The top is long and brushed back. You can see some wave in this hairstyle, but a bit of product controls any frizz. The sides are buzzed and tapered all the way down to the end of the sideburns. This is a classic look for many types of hair.
Square Crop With Side Line Fade
The layers at the top of the head are snipped level. You can use a gel with this style. Spiky strands that stay separated are part of the style’s appeal. The side line fade is clean cut and striking.
A fade can direct the undercut of a fauxhawk hairstyle. The fauxhawk is a hairstyle that’s making a comeback. Add some edge to your fashion sense by bleaching the ends of your hair. The platinum tips look soft and add interest to an already trendy men’s haircut. A full, dark beard makes this look even more dramatic.
The fade beard starts from the fade around the ears. Don’t feel like you have to have short hair just because you have a fade. With this haircut, the beard and mustache are long. So is the hair at the top of the head. The fade moves pretty quickly into the longer length. Keep the layers slicked back if they get unruly.
Medium Slicked Back Fade
If your hair is medium length, slick it back close to the head. This haircut has very little height. The undercut is a clipped fade that becomes very short at the ears and sideburns. You can rock this style with or without the beard.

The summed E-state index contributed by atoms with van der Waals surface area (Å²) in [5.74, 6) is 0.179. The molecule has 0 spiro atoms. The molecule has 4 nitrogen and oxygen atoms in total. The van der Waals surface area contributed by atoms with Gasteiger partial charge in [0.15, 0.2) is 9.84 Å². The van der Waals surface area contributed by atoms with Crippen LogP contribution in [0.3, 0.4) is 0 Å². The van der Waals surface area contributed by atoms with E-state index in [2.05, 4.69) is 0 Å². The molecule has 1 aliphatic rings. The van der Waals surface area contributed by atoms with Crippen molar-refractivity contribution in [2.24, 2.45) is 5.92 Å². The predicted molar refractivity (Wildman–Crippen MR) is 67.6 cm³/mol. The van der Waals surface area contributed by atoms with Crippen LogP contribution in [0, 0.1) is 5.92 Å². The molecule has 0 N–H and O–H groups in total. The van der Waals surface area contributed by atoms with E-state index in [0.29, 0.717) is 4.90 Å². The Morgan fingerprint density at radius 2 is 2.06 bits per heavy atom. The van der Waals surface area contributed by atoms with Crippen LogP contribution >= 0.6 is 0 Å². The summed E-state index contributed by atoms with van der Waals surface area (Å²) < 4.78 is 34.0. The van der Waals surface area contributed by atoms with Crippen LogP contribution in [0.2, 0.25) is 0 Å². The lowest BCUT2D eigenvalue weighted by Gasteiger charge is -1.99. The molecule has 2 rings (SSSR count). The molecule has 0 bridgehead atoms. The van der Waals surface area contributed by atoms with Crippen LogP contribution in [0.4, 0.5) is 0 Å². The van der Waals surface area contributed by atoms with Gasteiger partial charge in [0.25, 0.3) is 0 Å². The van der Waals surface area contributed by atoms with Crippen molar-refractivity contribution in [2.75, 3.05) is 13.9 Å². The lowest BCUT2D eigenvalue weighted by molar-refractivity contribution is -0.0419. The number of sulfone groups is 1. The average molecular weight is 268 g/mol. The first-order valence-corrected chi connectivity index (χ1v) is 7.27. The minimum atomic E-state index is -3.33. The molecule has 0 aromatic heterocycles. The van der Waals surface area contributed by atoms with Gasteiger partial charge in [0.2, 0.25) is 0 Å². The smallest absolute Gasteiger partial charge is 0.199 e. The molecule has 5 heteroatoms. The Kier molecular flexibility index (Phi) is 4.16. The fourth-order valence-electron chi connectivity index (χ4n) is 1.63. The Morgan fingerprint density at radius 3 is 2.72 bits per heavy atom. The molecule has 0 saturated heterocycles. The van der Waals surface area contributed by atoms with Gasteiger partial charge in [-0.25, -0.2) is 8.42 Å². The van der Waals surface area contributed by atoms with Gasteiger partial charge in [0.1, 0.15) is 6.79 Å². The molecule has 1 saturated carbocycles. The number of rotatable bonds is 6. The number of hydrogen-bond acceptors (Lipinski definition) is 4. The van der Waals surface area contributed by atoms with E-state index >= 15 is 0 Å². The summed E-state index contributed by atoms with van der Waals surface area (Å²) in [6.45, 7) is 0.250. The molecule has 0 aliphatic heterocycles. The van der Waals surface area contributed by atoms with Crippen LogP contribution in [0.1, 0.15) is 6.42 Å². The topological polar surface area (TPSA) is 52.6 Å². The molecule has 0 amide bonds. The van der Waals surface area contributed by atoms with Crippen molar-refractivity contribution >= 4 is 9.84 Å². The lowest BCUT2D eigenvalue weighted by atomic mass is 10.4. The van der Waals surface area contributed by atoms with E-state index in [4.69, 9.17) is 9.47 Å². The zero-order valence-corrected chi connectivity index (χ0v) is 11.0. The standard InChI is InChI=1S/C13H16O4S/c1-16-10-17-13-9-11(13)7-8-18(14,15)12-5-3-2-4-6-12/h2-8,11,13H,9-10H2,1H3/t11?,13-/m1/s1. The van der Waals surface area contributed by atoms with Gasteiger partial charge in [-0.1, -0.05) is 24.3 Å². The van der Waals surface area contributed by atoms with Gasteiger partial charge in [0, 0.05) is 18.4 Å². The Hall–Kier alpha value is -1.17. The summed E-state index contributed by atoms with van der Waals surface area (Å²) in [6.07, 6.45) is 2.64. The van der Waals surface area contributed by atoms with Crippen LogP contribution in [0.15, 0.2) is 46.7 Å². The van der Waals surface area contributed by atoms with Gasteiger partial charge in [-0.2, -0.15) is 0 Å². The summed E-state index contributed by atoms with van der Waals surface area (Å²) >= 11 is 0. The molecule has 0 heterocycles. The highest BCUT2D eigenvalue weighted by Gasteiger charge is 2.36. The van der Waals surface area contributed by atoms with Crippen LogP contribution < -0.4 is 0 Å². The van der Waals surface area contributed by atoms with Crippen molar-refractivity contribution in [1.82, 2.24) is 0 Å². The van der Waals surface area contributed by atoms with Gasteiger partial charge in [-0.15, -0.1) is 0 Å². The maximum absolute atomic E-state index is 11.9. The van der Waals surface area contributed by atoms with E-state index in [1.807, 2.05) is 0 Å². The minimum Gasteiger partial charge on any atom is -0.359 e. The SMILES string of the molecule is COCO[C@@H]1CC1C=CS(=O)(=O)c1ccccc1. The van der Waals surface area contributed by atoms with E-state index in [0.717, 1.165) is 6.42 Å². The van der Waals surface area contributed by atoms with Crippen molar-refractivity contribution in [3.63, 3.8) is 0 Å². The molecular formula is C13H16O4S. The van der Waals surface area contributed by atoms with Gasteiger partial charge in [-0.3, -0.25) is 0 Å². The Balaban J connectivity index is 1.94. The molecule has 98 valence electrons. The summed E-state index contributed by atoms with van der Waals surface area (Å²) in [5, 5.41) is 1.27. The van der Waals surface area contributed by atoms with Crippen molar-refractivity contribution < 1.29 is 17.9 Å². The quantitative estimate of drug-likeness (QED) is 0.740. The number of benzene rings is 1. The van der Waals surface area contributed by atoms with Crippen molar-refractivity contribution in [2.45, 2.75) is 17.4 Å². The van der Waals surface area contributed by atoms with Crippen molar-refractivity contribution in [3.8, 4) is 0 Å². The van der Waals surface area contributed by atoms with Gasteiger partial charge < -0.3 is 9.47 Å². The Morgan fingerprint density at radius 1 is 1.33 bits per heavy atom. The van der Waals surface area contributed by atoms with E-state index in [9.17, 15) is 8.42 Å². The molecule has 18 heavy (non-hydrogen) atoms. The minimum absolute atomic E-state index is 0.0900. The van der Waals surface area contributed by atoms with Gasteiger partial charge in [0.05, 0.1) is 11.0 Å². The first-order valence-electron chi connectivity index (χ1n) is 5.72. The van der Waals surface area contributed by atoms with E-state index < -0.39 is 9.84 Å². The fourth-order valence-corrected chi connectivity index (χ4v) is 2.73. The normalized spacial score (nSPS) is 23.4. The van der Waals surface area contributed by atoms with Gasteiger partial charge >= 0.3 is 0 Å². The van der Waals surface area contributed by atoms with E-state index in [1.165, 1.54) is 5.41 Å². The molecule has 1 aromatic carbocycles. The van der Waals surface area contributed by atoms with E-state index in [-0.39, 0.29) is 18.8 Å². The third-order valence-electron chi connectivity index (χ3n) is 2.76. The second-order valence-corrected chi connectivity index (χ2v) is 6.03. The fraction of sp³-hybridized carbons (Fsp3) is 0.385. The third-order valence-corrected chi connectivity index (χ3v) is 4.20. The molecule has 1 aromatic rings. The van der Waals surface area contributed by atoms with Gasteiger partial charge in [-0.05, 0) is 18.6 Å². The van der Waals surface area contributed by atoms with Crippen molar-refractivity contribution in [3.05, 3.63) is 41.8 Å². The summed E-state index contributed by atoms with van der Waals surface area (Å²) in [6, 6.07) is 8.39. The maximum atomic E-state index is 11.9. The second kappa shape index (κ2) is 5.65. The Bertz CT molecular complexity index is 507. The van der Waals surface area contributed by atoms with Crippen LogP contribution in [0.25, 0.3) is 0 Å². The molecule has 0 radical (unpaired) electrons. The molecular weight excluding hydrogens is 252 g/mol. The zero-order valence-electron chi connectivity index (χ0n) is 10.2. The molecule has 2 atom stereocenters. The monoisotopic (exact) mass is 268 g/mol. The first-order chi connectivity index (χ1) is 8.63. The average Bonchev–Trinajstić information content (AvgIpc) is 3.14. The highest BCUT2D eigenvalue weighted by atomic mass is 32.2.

V-Shaped Low Fade
This low fade is tapered gradually. The shave doesn’t get super close until it almost hits the ear. In the back, the graduated buzz is cut like a V. So are the layers on top of the head, creating a simple look that is clean cut but has some edge.
Low Fade With Long Wave
If you have some wave to your hair, you can leave the length somewhat long. Fan the wavy ends across your head at the top, keeping them directed away from your face. Have a few natural highlights put in to emphasize the hair’s texture. Quickly fade back into a full beard, or keep your face bare. The skin fade on this haircut stays around the ears. In the back of the head, the hair grows all the way to the nape.
Short Straight Fade
The hair at the top of this cut is short and straight. Brush it upwards, and keep it there with wax and holding spray. Fade down to a close crop that extends down the jawline with your beard.
Fade With Bangs
Men with tall or wide foreheads can wear bangs quite well. You don’t have to have a long, floppy hairstyle to support fringe, however. Keep the top tousled and textured, and bring the hair forward over the face. Crop the sides into a fade. You might want to stay away from this style if your head is excessively narrow, however. The heavy top and short sides can exaggerate a long face.